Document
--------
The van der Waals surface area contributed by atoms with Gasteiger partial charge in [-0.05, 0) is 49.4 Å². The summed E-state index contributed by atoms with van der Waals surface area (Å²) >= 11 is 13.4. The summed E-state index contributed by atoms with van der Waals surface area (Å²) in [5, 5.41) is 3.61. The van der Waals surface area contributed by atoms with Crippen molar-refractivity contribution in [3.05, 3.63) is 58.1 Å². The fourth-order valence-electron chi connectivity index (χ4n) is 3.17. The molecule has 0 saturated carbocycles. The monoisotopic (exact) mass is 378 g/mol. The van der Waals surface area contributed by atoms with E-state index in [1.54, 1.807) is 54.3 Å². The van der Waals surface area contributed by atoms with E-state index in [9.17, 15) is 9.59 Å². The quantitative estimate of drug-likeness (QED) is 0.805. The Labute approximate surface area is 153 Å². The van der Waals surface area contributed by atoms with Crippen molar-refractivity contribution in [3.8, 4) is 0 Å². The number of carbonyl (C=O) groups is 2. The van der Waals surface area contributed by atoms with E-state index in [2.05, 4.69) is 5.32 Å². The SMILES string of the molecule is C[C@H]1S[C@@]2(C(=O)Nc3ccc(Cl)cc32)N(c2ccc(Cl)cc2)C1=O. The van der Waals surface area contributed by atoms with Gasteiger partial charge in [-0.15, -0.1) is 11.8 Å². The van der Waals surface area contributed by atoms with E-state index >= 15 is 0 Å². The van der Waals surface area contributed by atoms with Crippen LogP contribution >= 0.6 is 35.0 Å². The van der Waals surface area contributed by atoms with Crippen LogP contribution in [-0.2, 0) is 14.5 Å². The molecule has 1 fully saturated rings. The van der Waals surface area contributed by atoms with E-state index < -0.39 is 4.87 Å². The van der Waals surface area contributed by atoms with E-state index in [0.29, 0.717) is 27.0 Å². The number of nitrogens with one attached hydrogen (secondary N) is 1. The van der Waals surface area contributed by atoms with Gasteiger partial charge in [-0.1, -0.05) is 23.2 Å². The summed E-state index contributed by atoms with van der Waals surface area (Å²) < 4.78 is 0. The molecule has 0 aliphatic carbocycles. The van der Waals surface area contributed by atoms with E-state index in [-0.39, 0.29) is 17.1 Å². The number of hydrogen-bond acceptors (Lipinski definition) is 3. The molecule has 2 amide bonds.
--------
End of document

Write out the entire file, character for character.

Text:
The van der Waals surface area contributed by atoms with Gasteiger partial charge in [-0.05, 0) is 49.4 Å². The summed E-state index contributed by atoms with van der Waals surface area (Å²) >= 11 is 13.4. The summed E-state index contributed by atoms with van der Waals surface area (Å²) in [5, 5.41) is 3.61. The van der Waals surface area contributed by atoms with Crippen molar-refractivity contribution in [3.05, 3.63) is 58.1 Å². The fourth-order valence-electron chi connectivity index (χ4n) is 3.17. The molecule has 0 saturated carbocycles. The monoisotopic (exact) mass is 378 g/mol. The van der Waals surface area contributed by atoms with E-state index in [1.54, 1.807) is 54.3 Å². The van der Waals surface area contributed by atoms with E-state index in [9.17, 15) is 9.59 Å². The quantitative estimate of drug-likeness (QED) is 0.805. The Labute approximate surface area is 153 Å². The van der Waals surface area contributed by atoms with Crippen molar-refractivity contribution in [3.8, 4) is 0 Å². The number of carbonyl (C=O) groups is 2. The van der Waals surface area contributed by atoms with E-state index in [2.05, 4.69) is 5.32 Å². The SMILES string of the molecule is C[C@H]1S[C@@]2(C(=O)Nc3ccc(Cl)cc32)N(c2ccc(Cl)cc2)C1=O. The van der Waals surface area contributed by atoms with Gasteiger partial charge in [-0.15, -0.1) is 11.8 Å². The van der Waals surface area contributed by atoms with E-state index >= 15 is 0 Å². The van der Waals surface area contributed by atoms with Crippen LogP contribution >= 0.6 is 35.0 Å². The van der Waals surface area contributed by atoms with Crippen LogP contribution in [-0.2, 0) is 14.5 Å². The molecule has 1 fully saturated rings. The van der Waals surface area contributed by atoms with E-state index < -0.39 is 4.87 Å². The van der Waals surface area contributed by atoms with E-state index in [0.29, 0.717) is 27.0 Å². The number of nitrogens with one attached hydrogen (secondary N) is 1. The van der Waals surface area contributed by atoms with Gasteiger partial charge in [-0.1, -0.05) is 23.2 Å². The summed E-state index contributed by atoms with van der Waals surface area (Å²) < 4.78 is 0. The molecule has 0 aliphatic carbocycles. The van der Waals surface area contributed by atoms with E-state index in [-0.39, 0.29) is 17.1 Å². The number of hydrogen-bond acceptors (Lipinski definition) is 3. The molecule has 2 amide bonds.